The film is interesting in the lens of the current discussion of feminism in this country, of the wage gap and truly equal rights for women. Tess McGill’s predicament is still relevant today, sadly. The film is really about her empowerment and her realization that if you want something, you sometimes have to take it without being asked. She has to work to be taken seriously and her boyfriend at the beginning of the film, played by Alec Baldwin, doesn’t seem to understand that.

There are many reasons I love this film as just pure entertainment. The performances are wonderful. Whoever got Harrison Ford involved, kudos to you! He is truly at his swoon worthiest – equal parts tough and lovably vulnerable. If you need evidence…

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I was never Melanie Griffith’s biggest fan, but I’ve since come around to her in this film. As Tess McGill, she is all of us.

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Sigourney Weaver should really get an award for being such a lovable bitch in this film. She makes you laugh and pisses you off at the same time. Quite a feat.

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And not many people mention her, but Joan Cusack is also fabulous. She plays Tess’s friend and though she wears WAY TOO MUCH makeup, she’s still the Joan we all know and love!

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Side note – Kevin Spacey is in one scene as a coke addled wall street guy trying to take advantage of Tess. Let’s just say he makes the most of it.

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Additionally, I love the music of this film. I used to be turned off by how 80’s it all was, but now I can’t help feeling elated, listening to “Let the River Run” by Carly Simon. I don’t want to give away the end of the film if you’ve never seen it, but let me just say, you’ll feel good. Check out Carly’s music video for the film:

If you’ve never seen this film or you’ve just discounted it as I did for many years, I’d consider giving it another chance. I think this film does require some experience and maturity to fully appreciate. It’s become a favorite of mine and now, years later, I can apologize to my mom and finally say, I understand why you watched it to death. And now, we can watch it together.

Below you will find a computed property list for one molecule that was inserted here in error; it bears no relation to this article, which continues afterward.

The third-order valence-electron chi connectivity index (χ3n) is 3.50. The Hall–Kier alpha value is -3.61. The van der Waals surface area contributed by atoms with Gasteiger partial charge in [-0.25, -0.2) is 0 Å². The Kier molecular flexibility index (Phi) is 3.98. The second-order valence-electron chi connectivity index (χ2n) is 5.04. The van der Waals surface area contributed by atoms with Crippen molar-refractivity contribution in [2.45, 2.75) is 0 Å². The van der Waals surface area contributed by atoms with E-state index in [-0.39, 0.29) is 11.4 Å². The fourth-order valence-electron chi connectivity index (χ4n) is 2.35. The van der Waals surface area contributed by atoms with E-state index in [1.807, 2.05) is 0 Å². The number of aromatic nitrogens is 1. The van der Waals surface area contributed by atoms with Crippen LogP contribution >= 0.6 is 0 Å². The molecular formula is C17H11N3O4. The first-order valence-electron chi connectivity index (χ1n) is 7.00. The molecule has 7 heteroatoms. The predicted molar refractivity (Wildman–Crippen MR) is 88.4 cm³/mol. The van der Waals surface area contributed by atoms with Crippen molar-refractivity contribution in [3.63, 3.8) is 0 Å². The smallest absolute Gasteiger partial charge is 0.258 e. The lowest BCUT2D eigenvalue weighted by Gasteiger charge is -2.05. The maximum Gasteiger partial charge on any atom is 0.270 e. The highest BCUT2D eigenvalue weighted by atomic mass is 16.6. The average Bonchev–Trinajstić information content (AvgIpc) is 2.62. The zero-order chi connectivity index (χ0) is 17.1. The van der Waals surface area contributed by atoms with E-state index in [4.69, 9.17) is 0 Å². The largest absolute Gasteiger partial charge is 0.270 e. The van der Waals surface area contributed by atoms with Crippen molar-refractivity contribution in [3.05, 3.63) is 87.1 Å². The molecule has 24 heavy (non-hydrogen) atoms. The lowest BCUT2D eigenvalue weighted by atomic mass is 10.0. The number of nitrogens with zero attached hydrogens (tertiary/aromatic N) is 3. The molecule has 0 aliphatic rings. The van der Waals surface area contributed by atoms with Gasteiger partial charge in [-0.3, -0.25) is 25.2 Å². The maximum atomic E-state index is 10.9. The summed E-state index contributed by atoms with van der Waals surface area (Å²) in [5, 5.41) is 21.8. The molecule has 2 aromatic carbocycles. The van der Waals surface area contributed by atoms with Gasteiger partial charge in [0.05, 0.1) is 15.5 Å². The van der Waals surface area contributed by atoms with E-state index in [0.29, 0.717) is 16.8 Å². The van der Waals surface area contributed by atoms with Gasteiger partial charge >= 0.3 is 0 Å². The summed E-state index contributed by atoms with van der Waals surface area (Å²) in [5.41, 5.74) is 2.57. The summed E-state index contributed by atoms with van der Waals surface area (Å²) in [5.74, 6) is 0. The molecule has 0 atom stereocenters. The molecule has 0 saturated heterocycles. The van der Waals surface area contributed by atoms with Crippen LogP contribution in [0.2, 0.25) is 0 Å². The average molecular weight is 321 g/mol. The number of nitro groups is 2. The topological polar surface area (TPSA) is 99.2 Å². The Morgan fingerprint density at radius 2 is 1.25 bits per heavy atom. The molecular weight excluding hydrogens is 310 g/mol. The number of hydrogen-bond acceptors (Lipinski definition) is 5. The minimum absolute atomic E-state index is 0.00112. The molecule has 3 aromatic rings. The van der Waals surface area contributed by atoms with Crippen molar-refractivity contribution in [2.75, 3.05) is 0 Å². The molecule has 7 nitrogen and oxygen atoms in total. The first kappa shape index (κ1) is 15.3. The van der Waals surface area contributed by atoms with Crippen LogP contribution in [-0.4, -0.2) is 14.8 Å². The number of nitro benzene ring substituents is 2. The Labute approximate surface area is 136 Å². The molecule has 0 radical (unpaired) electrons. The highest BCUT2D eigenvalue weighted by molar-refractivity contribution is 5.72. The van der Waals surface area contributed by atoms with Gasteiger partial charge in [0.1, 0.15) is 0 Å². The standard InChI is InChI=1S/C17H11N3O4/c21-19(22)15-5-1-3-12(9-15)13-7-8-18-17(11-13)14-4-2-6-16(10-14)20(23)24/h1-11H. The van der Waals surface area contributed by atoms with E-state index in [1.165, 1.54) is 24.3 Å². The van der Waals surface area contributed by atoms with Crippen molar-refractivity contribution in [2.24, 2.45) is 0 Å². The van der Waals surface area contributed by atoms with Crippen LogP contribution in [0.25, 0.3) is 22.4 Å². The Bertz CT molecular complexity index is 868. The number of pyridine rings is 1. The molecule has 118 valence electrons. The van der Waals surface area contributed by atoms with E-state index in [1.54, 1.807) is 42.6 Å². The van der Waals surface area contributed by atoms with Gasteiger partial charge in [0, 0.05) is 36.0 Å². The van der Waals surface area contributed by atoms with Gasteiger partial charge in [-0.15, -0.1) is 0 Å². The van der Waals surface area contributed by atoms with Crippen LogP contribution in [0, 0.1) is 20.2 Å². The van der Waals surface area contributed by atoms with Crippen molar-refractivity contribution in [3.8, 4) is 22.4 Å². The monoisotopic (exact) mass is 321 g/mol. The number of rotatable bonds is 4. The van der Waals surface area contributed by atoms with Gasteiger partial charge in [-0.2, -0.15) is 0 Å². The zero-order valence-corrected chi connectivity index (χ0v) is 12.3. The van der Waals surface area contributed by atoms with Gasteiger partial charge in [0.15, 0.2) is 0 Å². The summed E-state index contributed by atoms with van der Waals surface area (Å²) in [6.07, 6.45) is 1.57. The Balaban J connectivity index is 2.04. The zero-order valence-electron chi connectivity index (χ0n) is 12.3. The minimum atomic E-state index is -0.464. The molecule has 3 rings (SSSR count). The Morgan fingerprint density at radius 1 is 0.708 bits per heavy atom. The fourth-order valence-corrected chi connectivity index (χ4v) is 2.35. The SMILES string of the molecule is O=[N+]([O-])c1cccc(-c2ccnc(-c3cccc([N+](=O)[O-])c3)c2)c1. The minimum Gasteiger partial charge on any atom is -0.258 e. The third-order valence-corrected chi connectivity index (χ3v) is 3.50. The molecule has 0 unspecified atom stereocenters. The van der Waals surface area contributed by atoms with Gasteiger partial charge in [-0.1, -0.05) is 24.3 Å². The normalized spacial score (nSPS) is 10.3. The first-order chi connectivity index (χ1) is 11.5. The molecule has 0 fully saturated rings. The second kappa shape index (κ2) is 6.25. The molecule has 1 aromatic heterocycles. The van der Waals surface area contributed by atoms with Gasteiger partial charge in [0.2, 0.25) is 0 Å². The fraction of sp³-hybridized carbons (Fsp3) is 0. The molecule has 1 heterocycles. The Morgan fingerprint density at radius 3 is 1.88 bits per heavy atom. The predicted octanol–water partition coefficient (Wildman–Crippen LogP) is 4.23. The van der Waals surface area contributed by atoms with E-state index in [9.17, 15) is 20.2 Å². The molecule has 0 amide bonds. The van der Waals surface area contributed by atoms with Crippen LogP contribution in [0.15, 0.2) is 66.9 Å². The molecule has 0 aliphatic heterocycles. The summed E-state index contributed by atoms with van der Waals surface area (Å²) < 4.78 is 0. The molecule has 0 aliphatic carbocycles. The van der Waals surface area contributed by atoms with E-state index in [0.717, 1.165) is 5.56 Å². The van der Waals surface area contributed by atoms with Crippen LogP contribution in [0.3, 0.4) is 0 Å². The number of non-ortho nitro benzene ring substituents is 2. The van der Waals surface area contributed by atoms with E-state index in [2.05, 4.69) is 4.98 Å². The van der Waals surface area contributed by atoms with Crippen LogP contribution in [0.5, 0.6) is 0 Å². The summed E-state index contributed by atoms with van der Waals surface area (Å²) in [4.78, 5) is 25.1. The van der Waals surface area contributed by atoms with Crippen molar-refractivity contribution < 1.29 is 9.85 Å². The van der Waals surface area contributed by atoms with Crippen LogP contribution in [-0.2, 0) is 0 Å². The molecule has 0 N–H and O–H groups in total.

The only criticism I might make of the film is that they made Jack Trainor way too perfect. He set unrealistic standards for all men everywhere. Not that I didn’t love it…

Vintage trailer below:

 

Well, hello, blogosphere!

Hello interweb. Welcome to THE GIRL WHO KNEW TOO MUCH. My name is Lindsay Grossman and I’m 23 years old. That’s right, everyone. I’m a millennial.

You could say I had a very rough childhood. From a very young age, I was repeatedly sat down on a couch and forced to…..watch classic movies. Okay, so maybe it’s not the definition of torture, but because of it, I have all this knowledge of classic movies: when they were made, who directed them, who were the stars….also known as useless information to…pretty much everyone in the world. So, what happened to me? What effect did this have on my life?

Well, I grew up and now have a constant need to show others the classic films that were forced upon me. I’m serious. My friends…they don’t want to hear about it anymore. That’s why I started this blog, so that I can finally use all this “useless info” and have an outlet for it, because god knows, if I don’t, I may just start a classic film fan club. Cringe.

I love meeting people who have never seen a black & white movie because I can show them what they’re missing. If you’re coming to this site and you’re a classic film newbie, don’t be afraid or turned off by the lack of color or shoddy sound. Your classic film journey is about to begin and your life will be richer for it, I promise.

Here, you can read my weekly reviews of my favorite classic films and occasionally some, well, fangirling about current pop culture. Just so you know where I’m coming from (sensibility-wise), I love musicals, romances, dramas, and comedies. Wow, that’s general. Let’s get a little more specific. I love 30’s films, particularly ones of the pre-code persuasion. I love Abbott and Costello and The Marx Brothers. I love screwball comedies, particularly ones with Cary Grant or William Powell. My movie taste is varied and vast. Although, what I would emphasize is that the movies I love, I feel that modern movie connoisseurs would not have trouble loving either.

In my opinion, the best films are the timeless ones, the ones that feel fresh because they’re ultimately about human beings, relationships: aka things that never go out of style…STAY TUNED.